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WASHINGTON, D.C., July 27, 2020 (LifeSiteNews) ― On Friday, the United States Supreme Court declined to intervene on behalf of a Nevada church challenging the state’s ban on religious gatherings of more than 50 people while casinos are allowed to fill with thousands as long as they are at 50 percent capacity.
In the case of Calvary Chapel Dayton Valley vs. Sisolak, legal representatives for Calvary Chapel, an evangelical church, argued that the state of Nevada is unlawfully discriminating against houses of worship by allowing a number of public facilities to fill with crowds to 50 percent capacity while restricting religious gatherings to 50 people, no matter how large the building. Calvary Chapel wishes to offer services to gatherings of up to 90 people, representing 50 percent capacity.
The state of Nevada argued, however, that it could lawfully discriminate against places of worship for public health and economic reasons.
The majority of the Supreme Court judges, 5 against 4, rejected Calvary Chapel’s application. Justices Samuel Alito, Neil Gorsuch, Brett Kavanaugh, and Clarence Thomas dissented, saying the high court should have heard the case.
In his dissent, Justice Alito contrasted Nevada’s treatment of churches with its preference for the state’s casinos, noting that even at 50 percent capacity some Las Vegas casinos are hosting thousands of patrons.
The judge also pointed out that the American Constitution guarantees “free exercise of religion,” not gambling.
Alito said that the Supreme Court’s willingness to allow Nevada to discriminate against places of worship was “disappointing.” He stated also that the state’s directives violate the First Amendment and do “irreparable harm” to Calvary Chapel and its congregants.
Justice Gorsuch stated that it was obvious that Nevada was discriminating against places of worship in favor of houses of entertainment.
“This is a simple case,” he wrote.
“Under the Governor’s edict, a 10-screen ‘multiplex’ may host 500 moviegoers at any time. A casino, too, may cater to hundreds at once, with perhaps six people huddled at each craps table here and a similar number gathered around every roulette wheel there,” he continued.
“Large numbers and close quarters are fine in such places. But churches, synagogues, and mosques are banned from admitting more than 50 worshippers—no matter how large the building, how distant the individuals, how many wear face masks, no matter the precautions at all.”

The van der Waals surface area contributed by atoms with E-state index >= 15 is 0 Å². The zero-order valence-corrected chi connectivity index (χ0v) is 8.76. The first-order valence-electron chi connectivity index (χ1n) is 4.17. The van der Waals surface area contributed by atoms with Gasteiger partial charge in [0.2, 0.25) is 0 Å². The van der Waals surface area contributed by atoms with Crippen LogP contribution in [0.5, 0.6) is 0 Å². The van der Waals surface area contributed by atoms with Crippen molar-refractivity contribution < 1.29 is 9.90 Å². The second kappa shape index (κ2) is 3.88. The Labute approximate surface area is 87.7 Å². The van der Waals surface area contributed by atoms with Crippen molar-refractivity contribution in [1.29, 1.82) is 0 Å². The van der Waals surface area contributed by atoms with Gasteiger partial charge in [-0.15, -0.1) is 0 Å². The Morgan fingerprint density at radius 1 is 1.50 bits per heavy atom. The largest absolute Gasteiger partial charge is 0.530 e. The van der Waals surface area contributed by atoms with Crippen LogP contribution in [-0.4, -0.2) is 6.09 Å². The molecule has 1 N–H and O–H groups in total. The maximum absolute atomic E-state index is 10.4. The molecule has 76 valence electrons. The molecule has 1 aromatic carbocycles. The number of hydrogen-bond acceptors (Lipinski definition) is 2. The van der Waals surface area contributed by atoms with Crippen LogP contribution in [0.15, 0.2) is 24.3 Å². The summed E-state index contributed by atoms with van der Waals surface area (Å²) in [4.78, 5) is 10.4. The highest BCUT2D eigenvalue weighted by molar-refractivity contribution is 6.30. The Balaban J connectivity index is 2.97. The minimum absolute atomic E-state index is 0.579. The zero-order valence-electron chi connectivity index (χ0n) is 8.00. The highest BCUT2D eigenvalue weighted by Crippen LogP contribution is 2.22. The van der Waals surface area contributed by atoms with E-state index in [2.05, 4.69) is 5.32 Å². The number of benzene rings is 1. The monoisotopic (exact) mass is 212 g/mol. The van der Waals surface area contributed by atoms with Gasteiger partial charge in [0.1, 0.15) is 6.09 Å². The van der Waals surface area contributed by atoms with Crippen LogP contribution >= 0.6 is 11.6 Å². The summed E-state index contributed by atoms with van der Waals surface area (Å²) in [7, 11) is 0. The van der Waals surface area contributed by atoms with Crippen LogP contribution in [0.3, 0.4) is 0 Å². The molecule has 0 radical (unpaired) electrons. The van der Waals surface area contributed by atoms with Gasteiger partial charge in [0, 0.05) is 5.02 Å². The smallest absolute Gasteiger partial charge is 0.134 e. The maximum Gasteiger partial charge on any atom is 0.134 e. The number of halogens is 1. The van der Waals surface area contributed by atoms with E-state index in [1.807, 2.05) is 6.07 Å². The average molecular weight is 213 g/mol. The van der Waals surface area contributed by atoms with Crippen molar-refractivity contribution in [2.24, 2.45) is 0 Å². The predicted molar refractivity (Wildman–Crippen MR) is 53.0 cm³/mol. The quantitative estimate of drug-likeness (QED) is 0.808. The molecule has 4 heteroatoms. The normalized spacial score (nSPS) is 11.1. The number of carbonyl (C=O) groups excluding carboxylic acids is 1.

“In Nevada, it seems, it is better to be in entertainment than religion. Maybe that is nothing new.”
But the First Amendment forbids such “obvious discrimination,” he said adding, “But there is no world in which the Constitution permits Nevada to favor Caesars Palace over Calvary Chapel.”
Justice Kavanaugh said that “the First Amendment requires that religious organizations be treated equally to the favored or exempt secular organizations, unless the State can sufficiently justify the differentiation.” He believes, with the abovementioned judges, that Nevada failed to do this.
Kavanaugh argued that Nevada’s justifications for the discrimination, public health and the economy, are not persuasive.
“Nevada has not demonstrated that public health justifies taking a looser approach with restaurants, bars, casinos, and gyms and a stricter approach with places of worship,” he wrote.
As for the economy, “no precedent suggests that a State may discriminate against religion simply because a religious organization does not generate the economic benefits that a restaurant, bar, casino, or gym might provide,” Kavanaugh stated.
“The Constitution does not tolerate discrimination against religion merely because religious services do not yield a profit.”
An earlier case that provided a reference for the hearing was South Bay United Pentecostal Church v. Newsom. In this case, a church in California petitioned the Supreme Court against a COVID-19 measure imposed upon places of worship by Governor Gavin Newsom. In South Bay, representatives for the church argued that Newsom had denigrated churches by considering them as “non-essential” as movie theaters, salons, and gyms, ignoring their preferred status in the Bill of Rights.
In that case, too, the Supreme Court denied the church’s application. However, Justice Kavanaugh, who also dissented at that time, stated that this case was different, as the issue in the earlier petition concerned facilities that kept large numbers of people at close quarters for a long period of time versus those that did not. This is not the situation in Nevada, where people are allowed stand beside each other at games of chance:
In South Bay, a church relied on the fact that the California law treated churches less favorably than certain other facilities, such as factories, offices, supermarkets, restaurants, and retail stores. But the law was defended on the ground that in these facilities, unlike in houses of worship, “people neither congregate in large groups nor remain in close proximity for extended periods.” […] That cannot be said about the facilities favored in Nevada. In casinos and other facilities granted preferential treatment under the directive, people congregate in large groups and remain in close proximity for extended periods.
Calvary Chapel Dayton Valley offers three 45-minutes services on Sundays with 30-minute breaks between them so that the church can be cleaned. The community also holds one service on Wednesday evenings. Worshippers wear masks in the church, and households sit six feet apart. Traffic in the church is one way, with a designated entrance and a separate designated exit.